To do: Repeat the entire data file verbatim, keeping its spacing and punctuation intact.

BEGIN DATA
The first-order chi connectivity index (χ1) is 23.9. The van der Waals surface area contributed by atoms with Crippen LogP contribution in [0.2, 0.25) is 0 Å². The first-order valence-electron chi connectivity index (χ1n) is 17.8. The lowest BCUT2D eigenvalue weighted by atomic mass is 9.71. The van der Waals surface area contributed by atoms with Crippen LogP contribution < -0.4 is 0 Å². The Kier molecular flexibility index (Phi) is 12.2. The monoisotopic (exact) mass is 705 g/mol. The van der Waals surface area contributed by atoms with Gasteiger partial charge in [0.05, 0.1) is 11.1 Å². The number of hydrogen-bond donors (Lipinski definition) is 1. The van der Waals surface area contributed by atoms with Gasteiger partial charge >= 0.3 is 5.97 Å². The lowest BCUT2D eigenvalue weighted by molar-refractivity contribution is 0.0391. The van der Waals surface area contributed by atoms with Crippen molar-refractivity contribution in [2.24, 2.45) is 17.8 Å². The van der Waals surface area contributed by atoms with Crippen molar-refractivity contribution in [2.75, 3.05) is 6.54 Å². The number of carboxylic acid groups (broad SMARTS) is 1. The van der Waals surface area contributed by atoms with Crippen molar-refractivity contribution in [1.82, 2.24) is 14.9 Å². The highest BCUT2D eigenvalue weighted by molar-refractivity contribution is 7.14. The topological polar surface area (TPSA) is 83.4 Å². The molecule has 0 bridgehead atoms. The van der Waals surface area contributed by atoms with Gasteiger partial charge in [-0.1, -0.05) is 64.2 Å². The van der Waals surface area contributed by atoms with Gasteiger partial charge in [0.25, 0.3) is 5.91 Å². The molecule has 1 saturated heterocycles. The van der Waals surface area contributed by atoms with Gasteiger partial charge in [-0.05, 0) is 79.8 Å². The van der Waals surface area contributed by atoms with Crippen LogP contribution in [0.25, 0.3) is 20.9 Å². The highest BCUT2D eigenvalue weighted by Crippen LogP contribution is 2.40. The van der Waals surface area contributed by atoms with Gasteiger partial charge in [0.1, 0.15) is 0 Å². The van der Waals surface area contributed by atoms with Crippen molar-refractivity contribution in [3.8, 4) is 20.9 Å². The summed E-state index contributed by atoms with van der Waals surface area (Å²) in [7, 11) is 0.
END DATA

The first-order chi connectivity index (χ1) is 23.9. The van der Waals surface area contributed by atoms with Crippen LogP contribution in [0.2, 0.25) is 0 Å². The first-order valence-electron chi connectivity index (χ1n) is 17.8. The lowest BCUT2D eigenvalue weighted by atomic mass is 9.71. The van der Waals surface area contributed by atoms with Crippen LogP contribution < -0.4 is 0 Å². The Kier molecular flexibility index (Phi) is 12.2. The monoisotopic (exact) mass is 705 g/mol. The van der Waals surface area contributed by atoms with Gasteiger partial charge in [0.05, 0.1) is 11.1 Å². The number of hydrogen-bond donors (Lipinski definition) is 1. The van der Waals surface area contributed by atoms with Gasteiger partial charge >= 0.3 is 5.97 Å². The lowest BCUT2D eigenvalue weighted by molar-refractivity contribution is 0.0391. The van der Waals surface area contributed by atoms with Crippen molar-refractivity contribution in [2.24, 2.45) is 17.8 Å². The van der Waals surface area contributed by atoms with Crippen molar-refractivity contribution in [2.75, 3.05) is 6.54 Å². The number of carboxylic acid groups (broad SMARTS) is 1. The van der Waals surface area contributed by atoms with Crippen molar-refractivity contribution in [1.82, 2.24) is 14.9 Å². The highest BCUT2D eigenvalue weighted by molar-refractivity contribution is 7.14. The topological polar surface area (TPSA) is 83.4 Å². The molecule has 0 bridgehead atoms. The van der Waals surface area contributed by atoms with Gasteiger partial charge in [-0.1, -0.05) is 64.2 Å². The van der Waals surface area contributed by atoms with Gasteiger partial charge in [0.25, 0.3) is 5.91 Å². The molecule has 1 saturated heterocycles. The van der Waals surface area contributed by atoms with Gasteiger partial charge in [-0.05, 0) is 79.8 Å². The van der Waals surface area contributed by atoms with Crippen LogP contribution in [0.25, 0.3) is 20.9 Å². The highest BCUT2D eigenvalue weighted by Crippen LogP contribution is 2.40. The van der Waals surface area contributed by atoms with Gasteiger partial charge in [0.1, 0.15) is 0 Å². The van der Waals surface area contributed by atoms with Crippen molar-refractivity contribution in [3.8, 4) is 20.9 Å². The summed E-state index contributed by atoms with van der Waals surface area (Å²) in [7, 11) is 0.